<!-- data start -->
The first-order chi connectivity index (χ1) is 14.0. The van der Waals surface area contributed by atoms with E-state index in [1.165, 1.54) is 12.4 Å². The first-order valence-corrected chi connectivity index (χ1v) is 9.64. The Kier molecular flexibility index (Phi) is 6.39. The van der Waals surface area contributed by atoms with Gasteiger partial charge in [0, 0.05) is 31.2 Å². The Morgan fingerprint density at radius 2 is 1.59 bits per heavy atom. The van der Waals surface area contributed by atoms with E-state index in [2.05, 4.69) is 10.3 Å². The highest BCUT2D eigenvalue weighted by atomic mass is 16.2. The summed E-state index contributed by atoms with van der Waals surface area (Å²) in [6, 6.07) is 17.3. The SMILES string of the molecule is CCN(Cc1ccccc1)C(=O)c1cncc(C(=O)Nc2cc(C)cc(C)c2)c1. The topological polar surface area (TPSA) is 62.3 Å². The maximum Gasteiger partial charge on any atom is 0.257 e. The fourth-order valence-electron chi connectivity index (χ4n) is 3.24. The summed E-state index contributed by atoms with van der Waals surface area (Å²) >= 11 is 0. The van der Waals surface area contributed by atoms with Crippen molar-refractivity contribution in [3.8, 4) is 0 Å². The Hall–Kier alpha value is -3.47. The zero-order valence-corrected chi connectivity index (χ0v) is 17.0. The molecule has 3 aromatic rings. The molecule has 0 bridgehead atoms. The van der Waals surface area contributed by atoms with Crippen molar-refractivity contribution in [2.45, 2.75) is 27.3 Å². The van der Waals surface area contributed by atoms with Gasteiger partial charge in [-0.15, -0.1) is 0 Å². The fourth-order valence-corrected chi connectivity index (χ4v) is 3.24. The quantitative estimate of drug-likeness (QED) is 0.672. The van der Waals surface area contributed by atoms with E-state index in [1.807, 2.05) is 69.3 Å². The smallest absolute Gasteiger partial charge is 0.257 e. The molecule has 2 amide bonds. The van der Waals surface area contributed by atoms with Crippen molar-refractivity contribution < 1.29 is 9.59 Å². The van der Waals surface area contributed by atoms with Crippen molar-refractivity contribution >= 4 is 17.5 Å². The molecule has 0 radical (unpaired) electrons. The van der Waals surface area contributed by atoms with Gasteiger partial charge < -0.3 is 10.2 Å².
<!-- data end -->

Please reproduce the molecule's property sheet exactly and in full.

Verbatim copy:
The first-order chi connectivity index (χ1) is 14.0. The van der Waals surface area contributed by atoms with E-state index in [1.165, 1.54) is 12.4 Å². The first-order valence-corrected chi connectivity index (χ1v) is 9.64. The Kier molecular flexibility index (Phi) is 6.39. The van der Waals surface area contributed by atoms with Gasteiger partial charge in [0, 0.05) is 31.2 Å². The Morgan fingerprint density at radius 2 is 1.59 bits per heavy atom. The van der Waals surface area contributed by atoms with E-state index in [2.05, 4.69) is 10.3 Å². The highest BCUT2D eigenvalue weighted by atomic mass is 16.2. The summed E-state index contributed by atoms with van der Waals surface area (Å²) in [6, 6.07) is 17.3. The SMILES string of the molecule is CCN(Cc1ccccc1)C(=O)c1cncc(C(=O)Nc2cc(C)cc(C)c2)c1. The topological polar surface area (TPSA) is 62.3 Å². The maximum Gasteiger partial charge on any atom is 0.257 e. The fourth-order valence-electron chi connectivity index (χ4n) is 3.24. The summed E-state index contributed by atoms with van der Waals surface area (Å²) >= 11 is 0. The van der Waals surface area contributed by atoms with Crippen molar-refractivity contribution in [3.8, 4) is 0 Å². The Hall–Kier alpha value is -3.47. The zero-order valence-corrected chi connectivity index (χ0v) is 17.0. The molecule has 3 aromatic rings. The molecule has 0 bridgehead atoms. The van der Waals surface area contributed by atoms with Crippen molar-refractivity contribution in [2.45, 2.75) is 27.3 Å². The van der Waals surface area contributed by atoms with Gasteiger partial charge in [-0.15, -0.1) is 0 Å². The fourth-order valence-corrected chi connectivity index (χ4v) is 3.24. The quantitative estimate of drug-likeness (QED) is 0.672. The van der Waals surface area contributed by atoms with E-state index in [1.807, 2.05) is 69.3 Å². The smallest absolute Gasteiger partial charge is 0.257 e. The molecule has 2 amide bonds. The van der Waals surface area contributed by atoms with Crippen molar-refractivity contribution < 1.29 is 9.59 Å². The van der Waals surface area contributed by atoms with Crippen molar-refractivity contribution >= 4 is 17.5 Å². The molecule has 0 radical (unpaired) electrons. The van der Waals surface area contributed by atoms with Gasteiger partial charge < -0.3 is 10.2 Å².